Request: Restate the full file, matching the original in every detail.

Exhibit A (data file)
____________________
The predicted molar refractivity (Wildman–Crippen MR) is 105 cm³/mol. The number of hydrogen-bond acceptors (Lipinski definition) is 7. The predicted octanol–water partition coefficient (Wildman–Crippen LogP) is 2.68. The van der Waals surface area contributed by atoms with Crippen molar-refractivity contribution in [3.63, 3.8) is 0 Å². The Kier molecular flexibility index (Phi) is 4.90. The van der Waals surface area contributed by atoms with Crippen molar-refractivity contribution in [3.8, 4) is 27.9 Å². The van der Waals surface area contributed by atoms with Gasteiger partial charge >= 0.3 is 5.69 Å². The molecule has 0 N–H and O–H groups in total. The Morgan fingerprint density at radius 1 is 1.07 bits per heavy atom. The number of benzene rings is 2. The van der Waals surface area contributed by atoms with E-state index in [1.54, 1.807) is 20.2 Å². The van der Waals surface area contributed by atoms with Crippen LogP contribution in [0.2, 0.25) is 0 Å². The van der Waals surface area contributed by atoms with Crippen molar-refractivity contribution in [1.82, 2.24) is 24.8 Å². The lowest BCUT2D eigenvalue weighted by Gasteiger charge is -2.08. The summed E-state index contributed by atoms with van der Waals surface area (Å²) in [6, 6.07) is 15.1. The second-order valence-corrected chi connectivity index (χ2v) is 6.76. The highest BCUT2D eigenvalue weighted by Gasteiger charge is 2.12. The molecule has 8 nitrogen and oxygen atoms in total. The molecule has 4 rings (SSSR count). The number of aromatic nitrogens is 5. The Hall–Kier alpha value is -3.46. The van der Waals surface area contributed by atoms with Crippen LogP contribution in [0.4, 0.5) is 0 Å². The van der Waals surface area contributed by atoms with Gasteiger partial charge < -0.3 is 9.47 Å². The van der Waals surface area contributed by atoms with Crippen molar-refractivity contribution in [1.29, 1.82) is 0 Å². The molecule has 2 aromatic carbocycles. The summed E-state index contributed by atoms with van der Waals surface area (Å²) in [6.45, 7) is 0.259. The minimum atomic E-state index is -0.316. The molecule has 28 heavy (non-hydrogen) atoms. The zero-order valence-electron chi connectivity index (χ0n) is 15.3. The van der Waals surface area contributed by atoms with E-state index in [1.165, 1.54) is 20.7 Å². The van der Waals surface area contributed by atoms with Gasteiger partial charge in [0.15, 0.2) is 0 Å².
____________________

The predicted molar refractivity (Wildman–Crippen MR) is 105 cm³/mol. The number of hydrogen-bond acceptors (Lipinski definition) is 7. The predicted octanol–water partition coefficient (Wildman–Crippen LogP) is 2.68. The van der Waals surface area contributed by atoms with Crippen molar-refractivity contribution in [3.63, 3.8) is 0 Å². The Kier molecular flexibility index (Phi) is 4.90. The van der Waals surface area contributed by atoms with Crippen molar-refractivity contribution in [3.8, 4) is 27.9 Å². The van der Waals surface area contributed by atoms with Gasteiger partial charge >= 0.3 is 5.69 Å². The molecule has 0 N–H and O–H groups in total. The Morgan fingerprint density at radius 1 is 1.07 bits per heavy atom. The number of benzene rings is 2. The van der Waals surface area contributed by atoms with E-state index in [1.54, 1.807) is 20.2 Å². The van der Waals surface area contributed by atoms with Crippen LogP contribution in [0.2, 0.25) is 0 Å². The van der Waals surface area contributed by atoms with Crippen molar-refractivity contribution in [1.82, 2.24) is 24.8 Å². The lowest BCUT2D eigenvalue weighted by Gasteiger charge is -2.08. The summed E-state index contributed by atoms with van der Waals surface area (Å²) in [6, 6.07) is 15.1. The second-order valence-corrected chi connectivity index (χ2v) is 6.76. The highest BCUT2D eigenvalue weighted by Gasteiger charge is 2.12. The molecule has 8 nitrogen and oxygen atoms in total. The molecule has 4 rings (SSSR count). The number of aromatic nitrogens is 5. The Hall–Kier alpha value is -3.46. The van der Waals surface area contributed by atoms with Crippen LogP contribution in [0.4, 0.5) is 0 Å². The van der Waals surface area contributed by atoms with Gasteiger partial charge < -0.3 is 9.47 Å². The van der Waals surface area contributed by atoms with Crippen molar-refractivity contribution in [1.29, 1.82) is 0 Å². The molecule has 2 aromatic carbocycles. The summed E-state index contributed by atoms with van der Waals surface area (Å²) in [6.45, 7) is 0.259. The minimum atomic E-state index is -0.316. The molecule has 28 heavy (non-hydrogen) atoms. The zero-order valence-electron chi connectivity index (χ0n) is 15.3. The van der Waals surface area contributed by atoms with E-state index in [1.165, 1.54) is 20.7 Å². The van der Waals surface area contributed by atoms with Gasteiger partial charge in [0.15, 0.2) is 0 Å².